ORA-00911 Error Message
Some Oracle errors can seemingly have a million different reasons as to why they occur. The ORA-00911 message would definitely fall into this category. The message, described as an invalid character error, typically is the result of a common syntax mistake.
The cause, according to Oracle docs, can be from starting identifiers with ASCII (American Standard Code) that are not letters or numbers. It is also noted that $, #, and _ are permitted past the first character; that identifiers enclosed in double quotes may contain any characters other than double quotes; and lastly, that alternative quotes cannot use spaces, tabs or carriage returns as delimiters (a separate region of text). With that said, since ORA-00911 is such a common problem with so many potential causes and solutions, let us cover some of the more prevalent fixes to this error.
The first type of ORA-00911 we will look at occurs when attempting to use a special character in an SQL WHERE clause (used to filter results from a particular statement, such as SELECT or UPDATE). If the value is not surrounded by single quotations, the error message will be thrown. For instance, if you have the WHERE clause ‘distributor_name = ?;’, an ORA-00911 will appear. You will need to adjust by placing the end of the clause (the question mark) in quotes (‘distribute_name = ‘?”).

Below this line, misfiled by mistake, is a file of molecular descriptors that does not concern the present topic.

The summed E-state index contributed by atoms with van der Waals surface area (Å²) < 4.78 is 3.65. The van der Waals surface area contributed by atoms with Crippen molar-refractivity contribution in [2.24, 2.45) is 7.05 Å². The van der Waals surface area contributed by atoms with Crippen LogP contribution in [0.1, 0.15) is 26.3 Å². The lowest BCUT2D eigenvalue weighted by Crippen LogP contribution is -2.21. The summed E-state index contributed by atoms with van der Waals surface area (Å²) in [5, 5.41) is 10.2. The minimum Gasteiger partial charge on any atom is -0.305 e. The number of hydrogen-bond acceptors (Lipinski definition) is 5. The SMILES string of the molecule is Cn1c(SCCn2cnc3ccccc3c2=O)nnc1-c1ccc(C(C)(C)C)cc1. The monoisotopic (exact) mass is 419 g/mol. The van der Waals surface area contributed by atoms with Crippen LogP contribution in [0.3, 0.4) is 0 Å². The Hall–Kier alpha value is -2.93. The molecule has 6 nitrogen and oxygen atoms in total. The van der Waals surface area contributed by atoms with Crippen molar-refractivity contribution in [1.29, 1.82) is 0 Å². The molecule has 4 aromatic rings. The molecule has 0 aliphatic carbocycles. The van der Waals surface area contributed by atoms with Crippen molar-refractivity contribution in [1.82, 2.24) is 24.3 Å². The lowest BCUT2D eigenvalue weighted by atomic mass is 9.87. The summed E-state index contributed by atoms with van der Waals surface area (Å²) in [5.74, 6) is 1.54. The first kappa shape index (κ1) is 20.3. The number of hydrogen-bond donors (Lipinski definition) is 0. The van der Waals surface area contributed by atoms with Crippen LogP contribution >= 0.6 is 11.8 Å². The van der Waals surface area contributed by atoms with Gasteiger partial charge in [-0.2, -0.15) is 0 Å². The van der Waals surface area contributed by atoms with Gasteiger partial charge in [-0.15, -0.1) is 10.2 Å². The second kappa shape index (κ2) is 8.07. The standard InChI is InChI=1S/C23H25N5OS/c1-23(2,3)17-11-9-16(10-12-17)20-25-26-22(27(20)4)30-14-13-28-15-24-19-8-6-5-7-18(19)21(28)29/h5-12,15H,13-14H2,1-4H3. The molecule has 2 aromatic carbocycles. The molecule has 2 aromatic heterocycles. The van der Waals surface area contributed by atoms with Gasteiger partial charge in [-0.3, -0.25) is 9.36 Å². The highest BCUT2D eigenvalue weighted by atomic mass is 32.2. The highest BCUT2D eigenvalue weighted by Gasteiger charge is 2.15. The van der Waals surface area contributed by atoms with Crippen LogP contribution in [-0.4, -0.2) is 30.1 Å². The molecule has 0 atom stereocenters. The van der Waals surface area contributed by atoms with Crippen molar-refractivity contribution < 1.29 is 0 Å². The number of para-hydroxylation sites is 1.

The error message can also result from copying and pasting SQL language into Oracle from another program. The ORA-00911 message may be prompted when this is done, due to non-printable characters from foreign programs not registering with Oracle. The easiest fix for this is to simply retype the SQL content as opposed to pasting, and then trying once again to execute it.
There are also numerous simple syntax errors that can throw an ORA-00911. One problem that can arise is inserting an extra semi-colon to the end of a query. This can easily happen when switching between new programming and copy and pasting from another program. This concept is furthered when accidentally adding an additional semi-colon to an ‘execute immediate’ query, or by adding this character to end a query executing from a program language such as java.
As seen by the set of examples above, an key practice that you should adopt while working in Oracle is being completely aware of when, what and how you are copying and pasting between programs. It can be all too easy to unknowingly string together invalid bits of code simply by writing part of a query, getting distracted, and then copying and pasting directly into the program. Familiarizing yourself with the purpose of semi-colons in Oracle can also go a long way in preventing ORA-00911 errors. If you find that you are uncertain about the proper SQL language to use in Oracle or how to appropriately end a query, you can always speak with an Oracle consultant on how to better familiarize yourself with the dynamics of properly programming an Oracle database.